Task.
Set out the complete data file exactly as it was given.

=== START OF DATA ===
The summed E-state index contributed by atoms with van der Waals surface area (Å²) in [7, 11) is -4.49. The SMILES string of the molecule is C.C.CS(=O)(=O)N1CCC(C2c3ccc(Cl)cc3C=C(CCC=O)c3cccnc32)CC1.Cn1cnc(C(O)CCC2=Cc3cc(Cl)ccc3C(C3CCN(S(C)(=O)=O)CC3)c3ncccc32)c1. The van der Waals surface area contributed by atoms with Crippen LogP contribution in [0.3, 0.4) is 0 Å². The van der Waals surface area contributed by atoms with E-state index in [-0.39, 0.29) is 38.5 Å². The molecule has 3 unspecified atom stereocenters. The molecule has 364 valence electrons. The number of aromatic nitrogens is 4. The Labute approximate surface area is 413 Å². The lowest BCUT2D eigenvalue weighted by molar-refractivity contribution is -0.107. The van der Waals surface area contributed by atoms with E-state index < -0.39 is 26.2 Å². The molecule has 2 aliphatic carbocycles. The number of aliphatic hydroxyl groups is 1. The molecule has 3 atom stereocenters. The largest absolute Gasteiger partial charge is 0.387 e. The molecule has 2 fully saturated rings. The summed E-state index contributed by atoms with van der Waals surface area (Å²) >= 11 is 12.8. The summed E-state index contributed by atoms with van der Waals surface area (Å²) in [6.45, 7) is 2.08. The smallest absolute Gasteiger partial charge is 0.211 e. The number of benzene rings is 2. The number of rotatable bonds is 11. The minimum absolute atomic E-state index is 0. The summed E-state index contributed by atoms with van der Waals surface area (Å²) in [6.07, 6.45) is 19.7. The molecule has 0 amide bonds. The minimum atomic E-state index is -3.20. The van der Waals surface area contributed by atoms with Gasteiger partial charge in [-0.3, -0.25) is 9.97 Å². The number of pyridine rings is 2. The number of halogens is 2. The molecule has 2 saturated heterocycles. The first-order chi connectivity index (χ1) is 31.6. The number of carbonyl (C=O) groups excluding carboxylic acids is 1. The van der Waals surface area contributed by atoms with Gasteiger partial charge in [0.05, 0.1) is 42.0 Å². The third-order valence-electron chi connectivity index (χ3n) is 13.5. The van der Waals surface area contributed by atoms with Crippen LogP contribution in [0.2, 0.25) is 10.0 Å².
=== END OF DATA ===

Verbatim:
The summed E-state index contributed by atoms with van der Waals surface area (Å²) in [7, 11) is -4.49. The SMILES string of the molecule is C.C.CS(=O)(=O)N1CCC(C2c3ccc(Cl)cc3C=C(CCC=O)c3cccnc32)CC1.Cn1cnc(C(O)CCC2=Cc3cc(Cl)ccc3C(C3CCN(S(C)(=O)=O)CC3)c3ncccc32)c1. The van der Waals surface area contributed by atoms with Crippen LogP contribution in [0.3, 0.4) is 0 Å². The van der Waals surface area contributed by atoms with E-state index in [-0.39, 0.29) is 38.5 Å². The molecule has 3 unspecified atom stereocenters. The molecule has 364 valence electrons. The number of aromatic nitrogens is 4. The Labute approximate surface area is 413 Å². The lowest BCUT2D eigenvalue weighted by molar-refractivity contribution is -0.107. The van der Waals surface area contributed by atoms with E-state index < -0.39 is 26.2 Å². The molecule has 2 aliphatic carbocycles. The number of aliphatic hydroxyl groups is 1. The molecule has 3 atom stereocenters. The largest absolute Gasteiger partial charge is 0.387 e. The molecule has 2 fully saturated rings. The summed E-state index contributed by atoms with van der Waals surface area (Å²) >= 11 is 12.8. The summed E-state index contributed by atoms with van der Waals surface area (Å²) in [6.45, 7) is 2.08. The smallest absolute Gasteiger partial charge is 0.211 e. The number of benzene rings is 2. The number of rotatable bonds is 11. The minimum absolute atomic E-state index is 0. The summed E-state index contributed by atoms with van der Waals surface area (Å²) in [6.07, 6.45) is 19.7. The molecule has 0 amide bonds. The minimum atomic E-state index is -3.20. The van der Waals surface area contributed by atoms with Gasteiger partial charge in [-0.3, -0.25) is 9.97 Å². The number of pyridine rings is 2. The number of halogens is 2. The molecule has 2 saturated heterocycles. The first-order chi connectivity index (χ1) is 31.6. The number of carbonyl (C=O) groups excluding carboxylic acids is 1. The van der Waals surface area contributed by atoms with Gasteiger partial charge in [0.05, 0.1) is 42.0 Å². The third-order valence-electron chi connectivity index (χ3n) is 13.5. The van der Waals surface area contributed by atoms with Crippen LogP contribution in [0.2, 0.25) is 10.0 Å².